Amanda Overmyer: Fame Won’t Be a ‘Unicorn That I Keep Chasing’

Amanda Overmyer: Fame Won’t Be a ‘Unicorn That I Keep Chasing’
Frank Micelotta/FOX

03/21/2008 AT 12:00 AM EDT

Getting cut from American Idol on Wednesday wasn't the end of the world for Amanda Overmyer. The nurse from Mulberry, Ind., is ready for what's next and she hopes that it's singing rock 'n' roll. But being a star isn't a priority. Of her 15 minutes of fame, she says, "I'll take it for what it is and move on." Overmyer spoke to reporters Thursday, the morning after her elimination, and revealed what she told Kristy Lee Cook up on the Idol stage, what it means to be the "quintessential rocker chick" and whether or not she plans to invite any of the Idols to her upcoming wedding. --Alondra Hernandez

You showed a positive attitude about leaving the show. Are you optimistic about where you're headed?Wednesday wasn't the most traumatic thing that's happened in my life. I just got voted off of a TV show. I was thankful to be there and privileged to have millions of Americans vote for me just to keep me on that long ... I'm cut out of a different mold of everyone else on the competition; I found that very warming that I had that much support.

What did Kristy Lee Cook say to you up there? She thought it was her and I told her to chill out and stop worrying, that it would be alright.

What were your favorite and least favorite performances?The two that I did on the big stage were equally my favorite just because I was more in my element there with the crowd in front of me. My least favorite would have been all the group numbers we had to do ... I didn't like performing them and doing all the choreography and stuff but as far as recording them and doing all of that, I actually was very strong at it. I have a choir background from high school.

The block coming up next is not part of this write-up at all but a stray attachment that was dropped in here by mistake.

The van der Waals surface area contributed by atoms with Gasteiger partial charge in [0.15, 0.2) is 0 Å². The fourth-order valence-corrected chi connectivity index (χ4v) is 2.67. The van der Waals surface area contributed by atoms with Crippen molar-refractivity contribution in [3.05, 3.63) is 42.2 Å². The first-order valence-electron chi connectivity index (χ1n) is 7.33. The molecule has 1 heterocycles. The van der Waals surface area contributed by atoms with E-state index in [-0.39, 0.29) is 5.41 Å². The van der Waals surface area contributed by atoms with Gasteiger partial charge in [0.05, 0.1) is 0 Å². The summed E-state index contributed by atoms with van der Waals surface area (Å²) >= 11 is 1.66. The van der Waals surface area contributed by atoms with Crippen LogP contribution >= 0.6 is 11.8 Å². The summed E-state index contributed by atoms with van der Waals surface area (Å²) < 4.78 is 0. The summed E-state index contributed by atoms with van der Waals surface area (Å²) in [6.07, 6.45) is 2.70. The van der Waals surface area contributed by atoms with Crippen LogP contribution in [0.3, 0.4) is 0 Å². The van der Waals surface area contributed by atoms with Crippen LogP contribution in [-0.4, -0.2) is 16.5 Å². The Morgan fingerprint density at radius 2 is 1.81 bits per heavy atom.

Do you think the distinction of being a rocker chick hurt you or helped you in the competition?Being my own personal style helped me as far as being the quintessential rocker chick, I guess, but as far as the competition itself I wouldn't say that it necessarily helped me because young kids aren't going to relate to me as easily as they do the other ones.

Now that you've had some major exposure, are you motivated to be a big star? Or are you okay with going back and having your old job? I'm a very ambitious and driven person by nature and I'm going to take calculated risks to achieve success, but ... success to me is a strong healthy family and success in whatever job you do and I wouldn't have it in me if this is just 15 minutes of fame. I'm not going to chase it my whole life trying to get it back. I'll take it for what it is and move on. Hopefully, it's not. Hopefully I can make a career out of this, but it's not going to be that unicorn that I keep chasing.

You have a wedding coming up. When is your wedding and would you invite your fellow contestants to attend and maybe sing?I'd surely invite at least a couple of them and I don't have any date at all. It's been all pending with what happens.

Was your fiancé your rock throughout the whole thing?I was more his rock through the whole thing because he was home alone and I bet that was pretty hard, being alone in a house while all the excitement is going on 2,000 miles away.

So what's your plan for the immediate future?I thought about it as far as what I'd like to do but I haven't had any talks with management or anything like that on what the best way of going about it will be. I mean, I have zero experience in this industry and I'm completely as green as they come so I'm not going to venture to say this is what I'm going to do because I don't know what the best way to go about it is so I've got to ask some . But it will definitely be the southern rock genre. I definitely want to get out and tour and do the big biker alleys and things like that, but its just how to get there is what I need to be educated on.

Frank Micelotta/FOX

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